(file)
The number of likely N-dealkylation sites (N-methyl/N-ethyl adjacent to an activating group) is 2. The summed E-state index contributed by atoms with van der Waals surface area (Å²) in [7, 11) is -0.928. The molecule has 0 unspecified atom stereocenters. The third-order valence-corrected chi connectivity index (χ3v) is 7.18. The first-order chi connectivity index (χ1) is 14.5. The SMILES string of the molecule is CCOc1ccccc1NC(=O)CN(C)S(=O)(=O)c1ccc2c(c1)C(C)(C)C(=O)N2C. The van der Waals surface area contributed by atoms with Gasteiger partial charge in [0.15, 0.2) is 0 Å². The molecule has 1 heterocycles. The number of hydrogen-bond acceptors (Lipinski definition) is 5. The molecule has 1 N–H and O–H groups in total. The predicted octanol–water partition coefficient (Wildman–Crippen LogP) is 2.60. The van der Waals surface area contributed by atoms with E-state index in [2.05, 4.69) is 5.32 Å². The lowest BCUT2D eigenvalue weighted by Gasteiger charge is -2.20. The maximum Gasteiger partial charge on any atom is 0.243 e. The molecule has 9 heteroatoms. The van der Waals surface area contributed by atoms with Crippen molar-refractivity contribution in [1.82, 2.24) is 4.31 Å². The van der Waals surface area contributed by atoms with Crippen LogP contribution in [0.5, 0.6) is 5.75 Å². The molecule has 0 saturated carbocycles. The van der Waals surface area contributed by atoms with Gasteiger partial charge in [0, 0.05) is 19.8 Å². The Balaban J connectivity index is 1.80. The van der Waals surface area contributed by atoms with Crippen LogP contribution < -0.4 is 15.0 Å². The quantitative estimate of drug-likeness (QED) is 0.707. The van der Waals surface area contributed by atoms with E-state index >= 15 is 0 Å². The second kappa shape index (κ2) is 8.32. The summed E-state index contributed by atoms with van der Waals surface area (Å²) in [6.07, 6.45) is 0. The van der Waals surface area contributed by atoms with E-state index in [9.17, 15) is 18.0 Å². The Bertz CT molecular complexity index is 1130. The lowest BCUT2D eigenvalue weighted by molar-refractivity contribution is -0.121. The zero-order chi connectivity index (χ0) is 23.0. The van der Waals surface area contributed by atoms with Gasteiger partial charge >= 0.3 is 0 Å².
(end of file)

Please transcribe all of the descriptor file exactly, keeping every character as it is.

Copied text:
The number of likely N-dealkylation sites (N-methyl/N-ethyl adjacent to an activating group) is 2. The summed E-state index contributed by atoms with van der Waals surface area (Å²) in [7, 11) is -0.928. The molecule has 0 unspecified atom stereocenters. The third-order valence-corrected chi connectivity index (χ3v) is 7.18. The first-order chi connectivity index (χ1) is 14.5. The SMILES string of the molecule is CCOc1ccccc1NC(=O)CN(C)S(=O)(=O)c1ccc2c(c1)C(C)(C)C(=O)N2C. The van der Waals surface area contributed by atoms with Gasteiger partial charge in [0.15, 0.2) is 0 Å². The molecule has 1 heterocycles. The number of hydrogen-bond acceptors (Lipinski definition) is 5. The molecule has 1 N–H and O–H groups in total. The predicted octanol–water partition coefficient (Wildman–Crippen LogP) is 2.60. The van der Waals surface area contributed by atoms with E-state index in [2.05, 4.69) is 5.32 Å². The lowest BCUT2D eigenvalue weighted by Gasteiger charge is -2.20. The maximum Gasteiger partial charge on any atom is 0.243 e. The molecule has 9 heteroatoms. The van der Waals surface area contributed by atoms with Crippen molar-refractivity contribution in [1.82, 2.24) is 4.31 Å². The van der Waals surface area contributed by atoms with Crippen LogP contribution in [0.5, 0.6) is 5.75 Å². The molecule has 0 saturated carbocycles. The van der Waals surface area contributed by atoms with Gasteiger partial charge in [0, 0.05) is 19.8 Å². The Balaban J connectivity index is 1.80. The van der Waals surface area contributed by atoms with Crippen LogP contribution < -0.4 is 15.0 Å². The quantitative estimate of drug-likeness (QED) is 0.707. The van der Waals surface area contributed by atoms with E-state index >= 15 is 0 Å². The second kappa shape index (κ2) is 8.32. The summed E-state index contributed by atoms with van der Waals surface area (Å²) in [6.07, 6.45) is 0. The van der Waals surface area contributed by atoms with E-state index in [9.17, 15) is 18.0 Å². The Bertz CT molecular complexity index is 1130. The lowest BCUT2D eigenvalue weighted by molar-refractivity contribution is -0.121. The zero-order chi connectivity index (χ0) is 23.0. The van der Waals surface area contributed by atoms with Gasteiger partial charge >= 0.3 is 0 Å².